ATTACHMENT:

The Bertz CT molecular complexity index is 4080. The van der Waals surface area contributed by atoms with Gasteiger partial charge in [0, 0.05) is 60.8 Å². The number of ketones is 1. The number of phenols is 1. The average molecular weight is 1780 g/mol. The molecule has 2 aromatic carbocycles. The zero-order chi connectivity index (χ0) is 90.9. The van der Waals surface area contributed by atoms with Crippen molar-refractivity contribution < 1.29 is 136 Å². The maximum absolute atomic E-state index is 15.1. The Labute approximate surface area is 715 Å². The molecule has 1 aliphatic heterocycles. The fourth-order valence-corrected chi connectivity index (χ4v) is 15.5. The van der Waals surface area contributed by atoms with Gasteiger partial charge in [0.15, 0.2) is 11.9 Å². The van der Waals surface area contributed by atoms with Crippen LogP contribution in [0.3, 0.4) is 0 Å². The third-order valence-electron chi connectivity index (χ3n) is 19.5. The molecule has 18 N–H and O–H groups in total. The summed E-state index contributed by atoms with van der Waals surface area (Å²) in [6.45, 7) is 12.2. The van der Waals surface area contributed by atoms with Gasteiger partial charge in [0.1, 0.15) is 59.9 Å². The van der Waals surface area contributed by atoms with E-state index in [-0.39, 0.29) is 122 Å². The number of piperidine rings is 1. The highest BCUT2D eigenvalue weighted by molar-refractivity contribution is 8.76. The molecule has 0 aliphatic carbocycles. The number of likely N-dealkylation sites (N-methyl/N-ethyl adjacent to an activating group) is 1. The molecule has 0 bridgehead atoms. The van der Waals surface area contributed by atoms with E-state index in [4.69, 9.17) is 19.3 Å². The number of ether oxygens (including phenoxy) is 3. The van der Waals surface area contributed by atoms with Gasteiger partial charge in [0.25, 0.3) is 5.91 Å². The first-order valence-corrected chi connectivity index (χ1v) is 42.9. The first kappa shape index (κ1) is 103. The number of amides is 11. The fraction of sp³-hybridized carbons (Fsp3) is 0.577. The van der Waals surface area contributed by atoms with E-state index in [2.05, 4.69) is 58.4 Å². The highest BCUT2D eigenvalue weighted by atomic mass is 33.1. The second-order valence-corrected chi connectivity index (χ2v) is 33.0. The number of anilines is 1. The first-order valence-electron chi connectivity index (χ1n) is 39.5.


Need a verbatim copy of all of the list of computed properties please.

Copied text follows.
The Bertz CT molecular complexity index is 4080. The van der Waals surface area contributed by atoms with Gasteiger partial charge in [0, 0.05) is 60.8 Å². The number of ketones is 1. The number of phenols is 1. The average molecular weight is 1780 g/mol. The molecule has 2 aromatic carbocycles. The zero-order chi connectivity index (χ0) is 90.9. The van der Waals surface area contributed by atoms with Crippen molar-refractivity contribution < 1.29 is 136 Å². The maximum absolute atomic E-state index is 15.1. The Labute approximate surface area is 715 Å². The molecule has 1 aliphatic heterocycles. The fourth-order valence-corrected chi connectivity index (χ4v) is 15.5. The van der Waals surface area contributed by atoms with Gasteiger partial charge in [0.15, 0.2) is 11.9 Å². The van der Waals surface area contributed by atoms with Crippen LogP contribution in [0.3, 0.4) is 0 Å². The third-order valence-electron chi connectivity index (χ3n) is 19.5. The molecule has 18 N–H and O–H groups in total. The summed E-state index contributed by atoms with van der Waals surface area (Å²) in [6.45, 7) is 12.2. The van der Waals surface area contributed by atoms with Gasteiger partial charge in [0.1, 0.15) is 59.9 Å². The van der Waals surface area contributed by atoms with E-state index in [-0.39, 0.29) is 122 Å². The number of piperidine rings is 1. The highest BCUT2D eigenvalue weighted by molar-refractivity contribution is 8.76. The molecule has 0 aliphatic carbocycles. The number of likely N-dealkylation sites (N-methyl/N-ethyl adjacent to an activating group) is 1. The molecule has 0 bridgehead atoms. The van der Waals surface area contributed by atoms with E-state index in [4.69, 9.17) is 19.3 Å². The number of ether oxygens (including phenoxy) is 3. The van der Waals surface area contributed by atoms with Gasteiger partial charge in [0.25, 0.3) is 5.91 Å². The first-order valence-corrected chi connectivity index (χ1v) is 42.9. The first kappa shape index (κ1) is 103. The number of amides is 11. The fraction of sp³-hybridized carbons (Fsp3) is 0.577. The van der Waals surface area contributed by atoms with E-state index in [2.05, 4.69) is 58.4 Å². The highest BCUT2D eigenvalue weighted by atomic mass is 33.1. The second-order valence-corrected chi connectivity index (χ2v) is 33.0. The number of anilines is 1. The first-order valence-electron chi connectivity index (χ1n) is 39.5.